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Of APC, scorpions and comrade Burombo’s advice, by Hassan Gimba

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“Each time I want to fight for African rights, I use only one hand because the other hand is busy trying to keep away Africans who are fighting me.” – Benjamin Burombo

Today I want to talk about Nigerian democratic growth and good governance but with the All Progressives Congress (APC) as a springboard. This is necessary because, like it or not, the APC is currently the ruling party. Whatever affects a ruling party must affect governance. A stable ruling party led by those who have the interest of the country at heart will translate into having a responsive government that hearkens to the yearnings of the citizens. An unstable ruling party managed by self-centred individuals would tell on the government and the country will always be the worse off for it.

I am not a politician, but I have had cause to write about politics and politicians. I have also written about governance and parties that have midwifed governments. One cannot escape such if one desires to write about society, about a nation and about human development.

Until towards the middle of last year, the APC was a party hurtling towards self-implosion. Then in June last year, Governor Mai Mala Buni was made to supervise the party in the capacity of chairman of its newly made-up interim caretaker committee. Barely a year after I wrote: “The APC was on the brink of implosion when he took over. It had lost states and national legislative seats in the 2019 general elections and was on the brink of losing sitting governors. But the party, which had 64 senators then, now has over 70. He has also made three PDP governors throw away the umbrella and embraced his broom wielding party, with the possibility of bringing in more.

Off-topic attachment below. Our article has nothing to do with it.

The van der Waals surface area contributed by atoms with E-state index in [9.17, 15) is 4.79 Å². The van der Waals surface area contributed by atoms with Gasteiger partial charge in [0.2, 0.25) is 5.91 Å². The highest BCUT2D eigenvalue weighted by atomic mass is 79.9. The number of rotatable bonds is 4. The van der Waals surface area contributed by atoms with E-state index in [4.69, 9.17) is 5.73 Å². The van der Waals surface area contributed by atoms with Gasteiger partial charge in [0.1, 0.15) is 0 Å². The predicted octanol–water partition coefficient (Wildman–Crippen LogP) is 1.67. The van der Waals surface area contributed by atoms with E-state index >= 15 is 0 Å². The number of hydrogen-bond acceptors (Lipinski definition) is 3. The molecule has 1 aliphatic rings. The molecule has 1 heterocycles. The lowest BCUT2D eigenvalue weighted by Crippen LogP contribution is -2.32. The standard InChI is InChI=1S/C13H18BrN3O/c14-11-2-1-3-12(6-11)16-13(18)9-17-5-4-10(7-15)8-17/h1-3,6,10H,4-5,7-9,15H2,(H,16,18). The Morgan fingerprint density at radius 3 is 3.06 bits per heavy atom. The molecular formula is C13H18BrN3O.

“The APC was birthed through the merger of four legacy parties on February 6, 2013. The major parties were the All Nigeria Peoples Party (ANPP), Action Congress of Nigeria (ACN) and the Congress for Progressive Change (CPC), along with a faction of All Progressives Grand Alliance (APGA). It was like a child of necessity coming when Nigeria was then at a crossroads.

“That the All Progressives Congress (APC) was galloping towards disintegration was obvious. That other political parties, especially the Peoples Democratic Party (PDP) that would benefit from APC’s implosion, were happily watching, like vultures sensing a carcass and awaiting the apocalypse, needs no elaboration.” The party was just fighting against itself.

In that unfortunate situation in which the ruling party found itself, governance was affected. The President Muhammadu Buhari-led federal government was out of sync with various officials singing discordant tunes. The government was then plodding on because the conduit that brought it to power was dying.

Then came Governor Buni, who breathed a new lease of life into the party and it metaphorically got a second chance to live. It became the most courted political party in Africa south of the Sahara and grew into a threat to the opposition. The opposition became jittery because, whereas the party had dropped to their level, now it hovers over them.

However, a major disadvantage of the current political parties, unfortunately, is that they are not borne out of ideologies like those of the First Republic. And to an extent, even those of the Second Republic. Some have attributed it to the demise of the Soviet Union. Maybe.

What we can say is that the parties are almost the same. Therefore, changing platforms based on self need is never a problem for our politicians. And so, what differentiates the parties is the calibre of people in them. Those with the most “movers and shakers” of the society always win elections. Oh, aberrations occur, but they are too few and too far in-between.